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Thread: Maximum likelihood function

  1. #1
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    Maximum likelihood function

    I'm doing it for a binomial random variable X with one observation X=x. All I want to know is whether I should write my estimator in terms of X or x.

    I believe it to be X. If that is so, should my working be in terms of x then at the final stage change x to X.

    Thanks
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  2. #2
    Super Member ILikeSerena's Avatar
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    Re: Maximum likelihood function

    Quote Originally Posted by Duke View Post
    I'm doing it for a binomial random variable X with one observation X=x. All I want to know is whether I should write my estimator in terms of X or x.

    I believe it to be X. If that is so, should my working be in terms of x then at the final stage change x to X.

    Thanks
    Hi Duke!

    An estimator is a function that estimates a parameter of your model, which in this case is a binomial distribution that has parameters n and p.
    Typically you would use a sample to do the estimation.

    What you would have is:

    X the random variable
    x a specific (possible) observation
    $\displaystyle \bar x$ the sample mean
    $\displaystyle \hat p = {\bar x \over n}$ the estimator for the parameter p of the binomial distribution.
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  3. #3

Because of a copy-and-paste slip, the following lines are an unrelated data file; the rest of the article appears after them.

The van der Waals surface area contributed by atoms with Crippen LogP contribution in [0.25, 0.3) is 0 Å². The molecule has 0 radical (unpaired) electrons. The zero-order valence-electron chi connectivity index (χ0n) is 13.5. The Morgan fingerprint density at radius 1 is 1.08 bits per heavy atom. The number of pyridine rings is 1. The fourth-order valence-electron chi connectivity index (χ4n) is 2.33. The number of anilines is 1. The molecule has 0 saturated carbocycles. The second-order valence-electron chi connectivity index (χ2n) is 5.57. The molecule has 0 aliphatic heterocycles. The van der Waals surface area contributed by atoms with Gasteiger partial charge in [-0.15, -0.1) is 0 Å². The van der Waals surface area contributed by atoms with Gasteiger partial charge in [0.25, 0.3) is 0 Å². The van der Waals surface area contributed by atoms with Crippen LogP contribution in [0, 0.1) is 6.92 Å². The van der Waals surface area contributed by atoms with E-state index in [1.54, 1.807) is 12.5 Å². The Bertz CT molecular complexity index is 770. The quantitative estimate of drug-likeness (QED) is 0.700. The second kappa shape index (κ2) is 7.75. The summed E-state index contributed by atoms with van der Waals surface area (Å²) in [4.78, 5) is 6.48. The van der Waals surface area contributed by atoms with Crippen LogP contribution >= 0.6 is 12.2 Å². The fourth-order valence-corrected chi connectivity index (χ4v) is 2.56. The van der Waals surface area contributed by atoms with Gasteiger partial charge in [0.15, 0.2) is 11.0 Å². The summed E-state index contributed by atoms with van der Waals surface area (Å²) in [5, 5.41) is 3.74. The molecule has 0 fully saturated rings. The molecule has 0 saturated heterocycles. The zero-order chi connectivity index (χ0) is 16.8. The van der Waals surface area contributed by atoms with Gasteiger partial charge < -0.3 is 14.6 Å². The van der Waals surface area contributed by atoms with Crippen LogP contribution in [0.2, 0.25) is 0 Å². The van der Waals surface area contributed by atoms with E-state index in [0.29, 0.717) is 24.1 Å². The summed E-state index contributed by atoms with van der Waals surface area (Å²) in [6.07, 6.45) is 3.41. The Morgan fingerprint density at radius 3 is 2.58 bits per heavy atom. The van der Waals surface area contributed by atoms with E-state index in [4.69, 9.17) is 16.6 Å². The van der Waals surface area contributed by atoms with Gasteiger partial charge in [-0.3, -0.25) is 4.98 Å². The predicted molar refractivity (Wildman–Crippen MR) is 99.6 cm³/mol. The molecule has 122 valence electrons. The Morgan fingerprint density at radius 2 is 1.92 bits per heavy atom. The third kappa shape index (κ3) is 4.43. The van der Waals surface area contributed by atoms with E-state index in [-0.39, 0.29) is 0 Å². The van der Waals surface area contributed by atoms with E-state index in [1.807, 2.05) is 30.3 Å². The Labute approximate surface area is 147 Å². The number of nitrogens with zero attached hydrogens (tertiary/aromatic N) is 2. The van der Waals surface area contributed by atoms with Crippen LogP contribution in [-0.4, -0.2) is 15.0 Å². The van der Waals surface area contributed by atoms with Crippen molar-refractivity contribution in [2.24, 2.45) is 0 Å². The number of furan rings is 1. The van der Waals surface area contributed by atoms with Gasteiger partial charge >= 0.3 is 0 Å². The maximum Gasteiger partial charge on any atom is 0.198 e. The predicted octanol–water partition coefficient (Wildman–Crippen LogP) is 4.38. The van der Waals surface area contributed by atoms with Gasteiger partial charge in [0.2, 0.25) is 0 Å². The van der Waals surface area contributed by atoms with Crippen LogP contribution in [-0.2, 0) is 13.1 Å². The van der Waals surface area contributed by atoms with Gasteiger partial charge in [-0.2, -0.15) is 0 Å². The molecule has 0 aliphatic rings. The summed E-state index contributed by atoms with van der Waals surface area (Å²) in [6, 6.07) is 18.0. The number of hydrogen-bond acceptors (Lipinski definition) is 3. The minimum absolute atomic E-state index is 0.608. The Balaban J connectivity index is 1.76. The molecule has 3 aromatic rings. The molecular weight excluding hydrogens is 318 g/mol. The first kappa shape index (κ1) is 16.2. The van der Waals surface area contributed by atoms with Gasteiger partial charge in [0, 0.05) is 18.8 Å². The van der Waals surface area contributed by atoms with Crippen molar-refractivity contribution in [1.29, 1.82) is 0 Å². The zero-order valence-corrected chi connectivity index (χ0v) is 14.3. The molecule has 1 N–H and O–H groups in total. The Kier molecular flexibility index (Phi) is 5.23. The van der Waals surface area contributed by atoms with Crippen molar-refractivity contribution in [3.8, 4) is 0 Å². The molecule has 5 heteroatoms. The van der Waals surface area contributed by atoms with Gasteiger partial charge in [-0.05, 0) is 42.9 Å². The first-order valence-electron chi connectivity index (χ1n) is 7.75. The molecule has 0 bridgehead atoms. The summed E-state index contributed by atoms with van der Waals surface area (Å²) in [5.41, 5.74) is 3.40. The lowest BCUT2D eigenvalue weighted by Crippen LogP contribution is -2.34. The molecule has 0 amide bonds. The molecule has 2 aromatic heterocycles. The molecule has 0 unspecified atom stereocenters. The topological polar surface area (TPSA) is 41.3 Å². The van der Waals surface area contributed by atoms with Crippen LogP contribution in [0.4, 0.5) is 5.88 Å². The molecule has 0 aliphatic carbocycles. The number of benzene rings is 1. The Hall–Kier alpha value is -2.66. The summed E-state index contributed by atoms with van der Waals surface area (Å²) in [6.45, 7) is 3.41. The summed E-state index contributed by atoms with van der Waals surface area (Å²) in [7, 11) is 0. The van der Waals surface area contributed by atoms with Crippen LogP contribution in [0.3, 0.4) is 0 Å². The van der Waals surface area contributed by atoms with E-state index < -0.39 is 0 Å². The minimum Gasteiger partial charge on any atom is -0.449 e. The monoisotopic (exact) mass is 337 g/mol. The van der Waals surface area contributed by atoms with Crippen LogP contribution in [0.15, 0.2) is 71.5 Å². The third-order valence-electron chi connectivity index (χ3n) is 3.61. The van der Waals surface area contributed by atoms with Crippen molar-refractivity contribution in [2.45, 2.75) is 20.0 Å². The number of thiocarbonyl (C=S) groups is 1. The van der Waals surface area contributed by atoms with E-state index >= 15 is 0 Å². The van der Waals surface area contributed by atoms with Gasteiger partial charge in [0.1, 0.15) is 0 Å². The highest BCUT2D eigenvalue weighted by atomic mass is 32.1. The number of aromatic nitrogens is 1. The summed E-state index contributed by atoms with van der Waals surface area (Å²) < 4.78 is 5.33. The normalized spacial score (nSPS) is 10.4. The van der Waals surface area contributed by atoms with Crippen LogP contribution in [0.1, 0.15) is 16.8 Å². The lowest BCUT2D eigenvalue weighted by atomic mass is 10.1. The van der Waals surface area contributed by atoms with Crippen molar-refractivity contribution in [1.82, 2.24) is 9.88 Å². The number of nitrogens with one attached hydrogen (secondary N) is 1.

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    Re: Maximum likelihood function

    Ok but I mean in general would I want the estimator in terms of the random variable or the specific observations. For example you say (correctly) that p= $\displaystyle {\bar x \over n}$. But if I wanted E(p), I would do $\displaystyle E({\bar X \over n})$. So should it really be $\displaystyle \hat p =({\bar X \over n})$?
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  4. #4
    Super Member ILikeSerena's Avatar
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    Re: Maximum likelihood function

    The notation $\displaystyle \bar X$ represents the mean of n random variables, but I do not think that is what you intend.


    Typically x would represent the sample, and you would write $\displaystyle \hat p(x) = {\bar x \over n}$.

    Your expectation would be written as: $\displaystyle E(\hat p) = E[\hat p(X)] = E[X / n]$, which is an expectation based on a random variable, of which samples are taken to estimate $\displaystyle \hat p$.
    Btw, this expection is equal to the parameter p.


    In other words, the choice for the symbol depends on what you're talking about.
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